Fort Chanwa, Rajasthan
Maharajah Jaswant Singh II, Ruler of Jodhpur, Marwar, from 1876-1895 A.D, is remembered as a benevolent monarch who steered the administration and economy of the state away from chaos and instability to a period of sustained development, security and justice for all. Amongst the prominent civil servants in this Ruler’s coterie of administrators, there was a young from Charan caste by the name of Kaviraj Muraridanji. He was an astute politician and a farsighted administrator.
In 1894, Kaviraj Muraridanji was granted the rarely known hamlet of Chanwa as “jagir” – a territory awarded in recognition of military operations. There he built an exquisite little fortified haveli, today known as Heritage Hotel Fort Chanwa. In 1941, however, the village of Chanwa became “khalsa” (owned by the State) as ironically Muraridanji fell victim to a law introduced by himself in the best interest of Marwar, whereby feudal states lacking a male successor or without a recognized adoption in lifetime of the deceased “jagirdar” (owner of the Jagir) were automatically resumed by the state, after his death.
In 1948, Chanwa was granted as “jagir” to Maharajah Dalip Singh, the youngest son of Maharajah Umaid Singh. However, over time, the fortress sank into years of abandonment and decay. In 1992, inspired by a wave of successful restorations to heritage properties and encouraged by the burgeoning tourism traffic into Western Rajasthan, Maharaj Dalip Singh, the 24th generation of direct descent from Rao Jodha, ruler and founder of Jodhpur in the 15th century, decided to open the gates of Chanwa to these new “invaders”.
Today, Fort Chanwa has been restored to its pristine glory and charm by its proud owners Maharaj Dalip Singh & Rani Madhu Devi, who warmly welcome travellers from distant lands offering them princely hospitality in an inimitably enchanting setting: a Heritage Hotel in the finest of traditions.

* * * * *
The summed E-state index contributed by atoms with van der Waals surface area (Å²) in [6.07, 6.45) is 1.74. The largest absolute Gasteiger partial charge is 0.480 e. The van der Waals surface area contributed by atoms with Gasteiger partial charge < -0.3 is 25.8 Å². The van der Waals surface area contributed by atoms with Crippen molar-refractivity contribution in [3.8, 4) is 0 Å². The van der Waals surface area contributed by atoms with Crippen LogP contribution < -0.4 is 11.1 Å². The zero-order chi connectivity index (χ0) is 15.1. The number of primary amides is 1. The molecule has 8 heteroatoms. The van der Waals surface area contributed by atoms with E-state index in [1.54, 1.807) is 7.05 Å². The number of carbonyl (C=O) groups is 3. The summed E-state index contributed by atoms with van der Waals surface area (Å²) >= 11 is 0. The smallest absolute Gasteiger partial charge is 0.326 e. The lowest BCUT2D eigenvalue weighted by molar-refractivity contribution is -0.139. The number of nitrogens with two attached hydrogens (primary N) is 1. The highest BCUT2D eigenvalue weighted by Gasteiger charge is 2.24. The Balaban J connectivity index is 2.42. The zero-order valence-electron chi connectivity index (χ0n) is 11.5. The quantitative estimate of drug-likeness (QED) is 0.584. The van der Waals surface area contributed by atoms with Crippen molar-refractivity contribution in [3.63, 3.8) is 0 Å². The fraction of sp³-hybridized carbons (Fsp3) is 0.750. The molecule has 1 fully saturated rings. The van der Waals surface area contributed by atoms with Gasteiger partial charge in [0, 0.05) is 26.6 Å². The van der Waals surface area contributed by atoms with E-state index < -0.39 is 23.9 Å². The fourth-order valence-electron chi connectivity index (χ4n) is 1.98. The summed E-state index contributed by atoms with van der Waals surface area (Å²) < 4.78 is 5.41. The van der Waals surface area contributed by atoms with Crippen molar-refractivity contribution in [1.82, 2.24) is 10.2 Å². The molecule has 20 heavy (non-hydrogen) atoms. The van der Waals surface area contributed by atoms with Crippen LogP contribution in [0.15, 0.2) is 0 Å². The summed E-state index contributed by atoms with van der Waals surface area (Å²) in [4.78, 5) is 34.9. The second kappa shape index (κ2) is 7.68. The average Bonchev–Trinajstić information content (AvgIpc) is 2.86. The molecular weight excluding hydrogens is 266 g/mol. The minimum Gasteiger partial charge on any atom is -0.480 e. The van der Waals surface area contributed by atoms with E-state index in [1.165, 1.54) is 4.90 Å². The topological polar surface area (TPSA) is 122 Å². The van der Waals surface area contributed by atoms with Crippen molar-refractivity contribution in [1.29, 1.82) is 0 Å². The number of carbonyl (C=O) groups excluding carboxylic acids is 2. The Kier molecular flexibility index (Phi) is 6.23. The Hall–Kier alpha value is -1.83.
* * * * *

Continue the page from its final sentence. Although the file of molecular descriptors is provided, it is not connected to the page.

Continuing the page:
Heritage Hotel Fort Chanwa Luni is an exceptional example of elegance and symmetry in Indian architecture of the 18th century.
The entire haveli is built out of the famous red sandstone of Jodhpur and with its ornately carved lattice work friezes and intricate “jharokas” or balconies it exquisitely captures the romance and grace of yesteryear.
This fortified haveli is composed of a complex of courtyards, towers, a water wheel, passages and unexpected stairways to secret pavilions and panoramic roof tops spanning the village below and the Thar horizon beyond.
The traditional paintings on the walls harmoniously reflect the skills of the master craftsmen and the bygone days.
The village of Luni nestles in the shadow of the castle walls and is a hub of activity with its many artisans fashioning metal, clay or wood into intricate forms and demonstrating their skills passed down over the centuries by their ancestors.